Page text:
Objective To externally validate and update the Feverkids tool clinical prediction model for differentiating bacterial pneumonia and other serious bacterial infections (SBIs) from non-SBI causes of fever in immunocompromised children.
Design International, multicentre, prospective observational study embedded in PErsonalised Risk assessment in Febrile illness to Optimise Real-life Management across the European Union (PERFORM).
Setting Fifteen teaching hospitals in nine European countries.
Participants Febrile immunocompromised children aged 0–18 years.
Methods The Feverkids clinical prediction model predicted the probability of bacterial pneumonia, other SBI or no SBI. Model discrimination, calibration and diagnostic performance at different risk thresholds were assessed. The model was then re-fitted and updated.
Results Of 558 episodes, 21 had bacterial pneumonia, 104 other SBI and 433 no SBI. Discrimination was 0.83 (95% CI 0.71 to 0.90) for bacterial pneumonia, with moderate calibration and 0.67 (0.61 to 0.72) for other SBIs, with poor calibration. After model re-fitting, discrimination improved to 0.88 (0.79 to 0.96) and 0.71 (0.65 to 0.76) and calibration improved. Predicted risk <1% ruled out bacterial pneumonia with sensitivity 0.95 (0.86 to 1.00) and negative likelihood ratio (LR) 0.09 (0.00 to 0.32). Predicted risk >10% ruled in bacterial pneumonia with specificity 0.91 (0.88 to 0.94) and positive LR 6.51 (3.71 to 10.3). Predicted risk <10% ruled out other SBIs with sensitivity 0.92 (0.87 to 0.97) and negative LR 0.32 (0.13 to 0.57). Predicted risk >30% ruled in other SBIs with specificity 0.89 (0.86 to 0.92) and positive LR 2.86 (1.91 to 4.25).
Conclusion Discrimination and calibration were good for bacterial pneumonia but poorer for other SBIs. The rule-out thresholds have the potential to reduce unnecessary investigations and antibiotics in this high-risk group.
- Paediatric Emergency Medicine
- Infectious Disease Medicine
- Allergy and Immunology
Data availability statement
Data are available upon reasonable request. Contact corresponding author.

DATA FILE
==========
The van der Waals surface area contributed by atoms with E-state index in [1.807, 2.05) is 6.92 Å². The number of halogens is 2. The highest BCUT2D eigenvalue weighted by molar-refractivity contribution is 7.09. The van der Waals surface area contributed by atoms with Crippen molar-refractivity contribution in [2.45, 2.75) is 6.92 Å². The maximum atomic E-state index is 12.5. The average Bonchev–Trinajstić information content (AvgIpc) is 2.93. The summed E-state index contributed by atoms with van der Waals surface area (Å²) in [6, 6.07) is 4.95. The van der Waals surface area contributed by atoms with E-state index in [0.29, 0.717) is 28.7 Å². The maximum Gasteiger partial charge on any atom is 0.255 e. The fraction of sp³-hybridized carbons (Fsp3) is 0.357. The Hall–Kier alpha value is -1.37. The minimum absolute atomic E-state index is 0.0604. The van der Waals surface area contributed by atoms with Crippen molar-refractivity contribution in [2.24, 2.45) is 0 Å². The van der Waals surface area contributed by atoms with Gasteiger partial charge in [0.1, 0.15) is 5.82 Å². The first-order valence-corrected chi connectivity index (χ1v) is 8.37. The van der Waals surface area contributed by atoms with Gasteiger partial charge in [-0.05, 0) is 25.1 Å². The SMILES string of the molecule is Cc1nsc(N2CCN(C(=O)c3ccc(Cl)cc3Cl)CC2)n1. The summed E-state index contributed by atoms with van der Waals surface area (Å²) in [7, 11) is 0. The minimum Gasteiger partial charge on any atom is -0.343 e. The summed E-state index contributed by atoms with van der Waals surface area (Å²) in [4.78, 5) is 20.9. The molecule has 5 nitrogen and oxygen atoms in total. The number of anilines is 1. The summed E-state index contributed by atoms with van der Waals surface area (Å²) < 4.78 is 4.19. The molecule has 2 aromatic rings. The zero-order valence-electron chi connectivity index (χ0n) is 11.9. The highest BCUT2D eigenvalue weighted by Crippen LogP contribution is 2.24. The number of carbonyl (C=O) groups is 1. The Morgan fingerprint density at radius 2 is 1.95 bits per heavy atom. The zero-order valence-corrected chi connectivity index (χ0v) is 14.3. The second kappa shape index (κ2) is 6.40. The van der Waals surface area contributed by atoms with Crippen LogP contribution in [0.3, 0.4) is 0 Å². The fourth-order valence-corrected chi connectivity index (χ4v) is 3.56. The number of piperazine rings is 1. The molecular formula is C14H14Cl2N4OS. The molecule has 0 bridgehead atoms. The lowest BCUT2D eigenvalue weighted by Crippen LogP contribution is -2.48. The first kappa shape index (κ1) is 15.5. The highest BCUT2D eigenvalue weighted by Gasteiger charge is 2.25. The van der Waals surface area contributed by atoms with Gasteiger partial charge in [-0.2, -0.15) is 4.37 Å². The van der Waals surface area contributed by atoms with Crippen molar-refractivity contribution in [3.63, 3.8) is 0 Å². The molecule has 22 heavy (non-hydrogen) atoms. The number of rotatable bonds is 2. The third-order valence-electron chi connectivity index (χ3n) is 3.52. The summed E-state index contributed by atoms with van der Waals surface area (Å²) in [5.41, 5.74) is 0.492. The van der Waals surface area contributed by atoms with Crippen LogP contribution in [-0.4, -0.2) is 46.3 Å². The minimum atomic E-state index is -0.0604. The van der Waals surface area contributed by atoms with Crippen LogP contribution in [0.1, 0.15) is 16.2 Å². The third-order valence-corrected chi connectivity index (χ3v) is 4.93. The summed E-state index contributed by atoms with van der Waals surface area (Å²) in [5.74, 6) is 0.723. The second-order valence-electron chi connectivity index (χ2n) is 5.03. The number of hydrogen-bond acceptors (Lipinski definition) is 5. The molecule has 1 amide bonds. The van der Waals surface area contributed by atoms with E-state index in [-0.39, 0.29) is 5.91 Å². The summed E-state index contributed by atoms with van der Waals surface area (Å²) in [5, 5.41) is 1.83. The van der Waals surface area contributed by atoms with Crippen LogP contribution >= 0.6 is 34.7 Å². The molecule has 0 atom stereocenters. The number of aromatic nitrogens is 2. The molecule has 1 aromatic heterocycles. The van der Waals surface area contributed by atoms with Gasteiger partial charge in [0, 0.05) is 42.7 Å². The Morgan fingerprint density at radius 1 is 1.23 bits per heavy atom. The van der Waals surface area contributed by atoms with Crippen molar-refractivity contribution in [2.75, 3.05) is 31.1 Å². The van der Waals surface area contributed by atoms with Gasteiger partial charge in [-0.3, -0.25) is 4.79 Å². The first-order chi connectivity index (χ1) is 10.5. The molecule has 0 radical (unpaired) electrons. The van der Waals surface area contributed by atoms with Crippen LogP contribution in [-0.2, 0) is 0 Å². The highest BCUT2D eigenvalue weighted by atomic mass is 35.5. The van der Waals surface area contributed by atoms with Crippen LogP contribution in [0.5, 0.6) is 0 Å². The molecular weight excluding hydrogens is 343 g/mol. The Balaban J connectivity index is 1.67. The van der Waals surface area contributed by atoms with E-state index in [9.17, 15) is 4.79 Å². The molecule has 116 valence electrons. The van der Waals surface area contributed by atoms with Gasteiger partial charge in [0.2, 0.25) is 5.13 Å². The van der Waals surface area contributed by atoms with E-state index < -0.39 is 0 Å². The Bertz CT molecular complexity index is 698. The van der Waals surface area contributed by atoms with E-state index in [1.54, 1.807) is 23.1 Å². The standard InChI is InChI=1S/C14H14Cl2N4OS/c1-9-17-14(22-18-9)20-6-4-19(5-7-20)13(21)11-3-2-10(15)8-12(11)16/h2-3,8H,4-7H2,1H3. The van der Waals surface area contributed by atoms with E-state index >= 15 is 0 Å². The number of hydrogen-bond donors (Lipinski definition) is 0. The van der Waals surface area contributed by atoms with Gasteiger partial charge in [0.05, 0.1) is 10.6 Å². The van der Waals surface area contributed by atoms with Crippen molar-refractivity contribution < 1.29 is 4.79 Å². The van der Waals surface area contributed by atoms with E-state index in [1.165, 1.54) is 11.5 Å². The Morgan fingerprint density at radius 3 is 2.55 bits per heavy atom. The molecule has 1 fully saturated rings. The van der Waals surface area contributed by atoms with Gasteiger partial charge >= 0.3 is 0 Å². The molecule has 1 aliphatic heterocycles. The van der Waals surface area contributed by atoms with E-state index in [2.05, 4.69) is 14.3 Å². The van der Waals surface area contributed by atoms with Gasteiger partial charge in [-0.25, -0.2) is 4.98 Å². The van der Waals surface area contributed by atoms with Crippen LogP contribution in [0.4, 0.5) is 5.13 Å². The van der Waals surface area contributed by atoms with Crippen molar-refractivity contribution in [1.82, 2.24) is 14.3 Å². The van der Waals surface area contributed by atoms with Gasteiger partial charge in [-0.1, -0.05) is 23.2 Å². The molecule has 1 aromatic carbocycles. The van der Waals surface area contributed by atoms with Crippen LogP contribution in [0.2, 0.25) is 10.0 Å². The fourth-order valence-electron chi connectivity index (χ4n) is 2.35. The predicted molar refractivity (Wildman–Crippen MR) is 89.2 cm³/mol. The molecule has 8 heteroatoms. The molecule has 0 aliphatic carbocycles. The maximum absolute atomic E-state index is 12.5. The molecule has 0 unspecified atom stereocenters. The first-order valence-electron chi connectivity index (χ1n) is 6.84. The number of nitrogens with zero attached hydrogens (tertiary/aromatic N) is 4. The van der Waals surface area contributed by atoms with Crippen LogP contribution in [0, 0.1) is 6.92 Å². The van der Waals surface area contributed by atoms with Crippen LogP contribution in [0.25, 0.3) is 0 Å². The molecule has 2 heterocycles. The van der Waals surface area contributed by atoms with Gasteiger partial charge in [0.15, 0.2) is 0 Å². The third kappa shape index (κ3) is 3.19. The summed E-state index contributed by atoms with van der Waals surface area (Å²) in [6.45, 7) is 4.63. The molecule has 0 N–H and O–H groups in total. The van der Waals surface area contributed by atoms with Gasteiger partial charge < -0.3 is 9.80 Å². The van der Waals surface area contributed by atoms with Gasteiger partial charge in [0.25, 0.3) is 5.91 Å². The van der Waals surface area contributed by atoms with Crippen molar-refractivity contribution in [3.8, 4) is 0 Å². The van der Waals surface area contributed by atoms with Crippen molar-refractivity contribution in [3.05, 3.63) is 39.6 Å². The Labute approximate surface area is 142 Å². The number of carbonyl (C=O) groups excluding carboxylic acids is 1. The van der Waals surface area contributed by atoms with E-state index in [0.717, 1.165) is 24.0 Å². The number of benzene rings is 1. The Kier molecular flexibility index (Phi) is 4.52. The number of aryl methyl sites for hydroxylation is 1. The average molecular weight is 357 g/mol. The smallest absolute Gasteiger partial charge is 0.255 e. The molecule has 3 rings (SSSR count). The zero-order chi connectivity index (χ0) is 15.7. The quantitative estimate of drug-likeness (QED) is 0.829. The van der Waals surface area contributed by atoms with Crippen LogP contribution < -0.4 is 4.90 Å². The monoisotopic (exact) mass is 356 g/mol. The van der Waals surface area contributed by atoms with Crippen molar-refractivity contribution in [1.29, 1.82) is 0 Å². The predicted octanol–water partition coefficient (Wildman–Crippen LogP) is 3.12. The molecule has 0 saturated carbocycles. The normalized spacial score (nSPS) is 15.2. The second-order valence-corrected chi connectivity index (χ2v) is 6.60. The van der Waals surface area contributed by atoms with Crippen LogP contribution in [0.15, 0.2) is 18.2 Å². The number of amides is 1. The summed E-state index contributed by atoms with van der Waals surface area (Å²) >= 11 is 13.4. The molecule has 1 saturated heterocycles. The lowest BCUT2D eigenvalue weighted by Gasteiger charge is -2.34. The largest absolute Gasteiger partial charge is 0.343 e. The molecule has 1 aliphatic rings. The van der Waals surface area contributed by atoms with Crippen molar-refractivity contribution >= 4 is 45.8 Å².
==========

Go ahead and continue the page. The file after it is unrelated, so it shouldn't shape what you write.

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AJM and FJSvdV contributed equally.
RN and ME contributed equally.
Collaborators For the full list of collaborators see the online supplemental file.
Contributors AJM wrote the original manuscript, performed the statistical analysis and contributed to preparing the database and recruitment. FJSvdV reviewed the manuscript and was responsible for the study dataset and data quality control. GdV was involved in the preparation of the database and patient recruitment. UvB, MNT, WZ, CV, LK, EL, MP, DZ, FM-T, IR-C, NNH, EU, LS, TWK, AJP, SY, CF, MV, EC, PKAA, AK, SP, JAH, ML, MvdF, RdG, RN and ME were responsible for the conduct of the PERFORM study and patient recruitment for their respective sites. TD was responsible for the digital database system and its maintenance. RN and ME supervised the project. ME acts as guarantor. All authors reviewed and approved the final manuscript.
Funding This project received funding from the European Union’s Horizon 2020 research and innovation programme under Grant Agreement No 668303. RN is funded by an NIHR academic clinical lectureship award (ACL-2018-21-007). UK enrolment was supported by NIHR Biomedical Research Centres at Imperial College London and Newcastle.
Competing interests None declared.
Provenance and peer review Not commissioned; externally peer reviewed.
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